Matthew Crawley and Lady Mary – what a carry on! Will they, won't they? To and fro our emotions go. Or at least, they're supposed to. But these characters are as warm as yesterday's porridge. We know it's a marriage of convenience, but we wonder if they really love each other. Both have had outside interests: she with Kemal Pamuk, the Turkish diplomat who unfortunately croaked in her bed, then getting engaged to Sir Richard Carlisle, the newspaper magnate. Matthew too has been engaged, to Lavinia. Last year's Christmas special ended with them engaged, so expect wedding bells.

6. The language is authentic

Pedants and language historians (is that a tautology?) have had a merry old time pointing out the use of modern phrases. So, when Ethel says "I'm just sayin'" in 1916, she is pre-empting an expression that isn't known to have existed until, ooh, about 40 years later; while "get knotted" is very 1963. Perhaps most bizarre was Matthew Crawley saying: "You've been taking those logic pills again." He might as well have said: "Take a chill pill." But maybe the pedants are the ones who should chillax – this is entertainment, after all.

7. The sets are historically accurate

A parlour game emerged during series one, of spot the howler: five points for a TV aerial, 10 for a plastic conservatory, and 15 for spotting double yellow lines on the roads. The errors occurred during filming on location in Bampton, Oxfordshire, which doubled up as the fictional Yorkshire village of Downton. In fact, much of the period detail that TV producers commonly get wrong was correct, such as the period of cars, or particular clothes fashions. Series two was asking for trouble with its First World War uniforms: internet colonels got into a lather about buttons and regimental attire, and nobody could quite understand why Earl Grantham insisted on wearing a pistol around the house. It's not as if Yorkshire was ever under threat.

8. It's an original drama

Entertaining though they were, some of the plotlines have seemed somewhat familiar. One viewer said she had been left "slack-jawed" by an episode in the first series, which bore a striking resemblance to the 1942 film Mrs Miniver. Another saw parallels with Little Women, saying it was "the finest example of coincidence I have ever seen". Julian Fellowes responded by saying: "Who can say what is lodged in one's brain?" In series two, some wondered whether The Return of Martin Guerre might have become dislodged from Julian Fellowes's brain while he was writing the scene featuring the Canadian heir nursed to health at Downton. The trailer for series three suggests characters are getting in touch with their feelings, as there's plenty of weeping and sobbing. Mr Bates is spared the death sentence for killing his wife, but is sent to jail. And arch stand-offs between Maggie Smith and Shirley Maclaine abound. Who can say what might have been going on in Julian's brain?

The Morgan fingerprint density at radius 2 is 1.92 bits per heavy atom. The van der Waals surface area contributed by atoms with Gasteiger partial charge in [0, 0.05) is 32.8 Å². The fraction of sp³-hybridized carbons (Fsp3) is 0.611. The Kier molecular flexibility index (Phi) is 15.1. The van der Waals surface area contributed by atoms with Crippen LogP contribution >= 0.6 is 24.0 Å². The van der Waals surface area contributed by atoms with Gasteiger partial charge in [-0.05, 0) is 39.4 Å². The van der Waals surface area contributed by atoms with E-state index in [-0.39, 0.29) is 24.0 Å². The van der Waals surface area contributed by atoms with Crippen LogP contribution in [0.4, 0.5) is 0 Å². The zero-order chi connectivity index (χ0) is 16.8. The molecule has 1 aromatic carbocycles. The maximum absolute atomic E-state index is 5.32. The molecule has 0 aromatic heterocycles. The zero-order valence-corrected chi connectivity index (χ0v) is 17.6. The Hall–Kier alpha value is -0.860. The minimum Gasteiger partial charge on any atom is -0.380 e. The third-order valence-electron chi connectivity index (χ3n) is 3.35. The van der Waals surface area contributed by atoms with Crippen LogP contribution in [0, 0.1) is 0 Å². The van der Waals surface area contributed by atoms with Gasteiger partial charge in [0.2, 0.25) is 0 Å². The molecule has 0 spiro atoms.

9. Everyone's out to get Julian Fellowes

Poor old Fellowes complained of a "permanent negative slant" against Downton Abbey, after the nitpicking began during the first series. In fact, he has become one of the most sought-after scriptwriters around. ITV commissioned him to write a four-part miniseries about the Titanic earlier this year, and he has written screenplays for a film of Romeo and Juliet, and Crooked House, an adaptation of an Agatha Christie novel. He is big in America, and lives in Georgian splendour in a mini Downton of his own in Dorset, with his wife Emma Kitchener (inset right), son Peregrine, and beloved dachshunds.

10. Julian Fellowes was ennobled for services to television

He wasn't: he happened to be ennobled as a Tory peer in January 2011, after Downton Abbey began, but it was for services to politics, not telly. He spent much of his earlier career fundraising for the Conservative Party. Still, it's somehow fitting that Downton should be penned by a man in ermine: if the show has taught us anything at all, it's that Britain's arcane and unfathomable class system isn't going anywhere yet.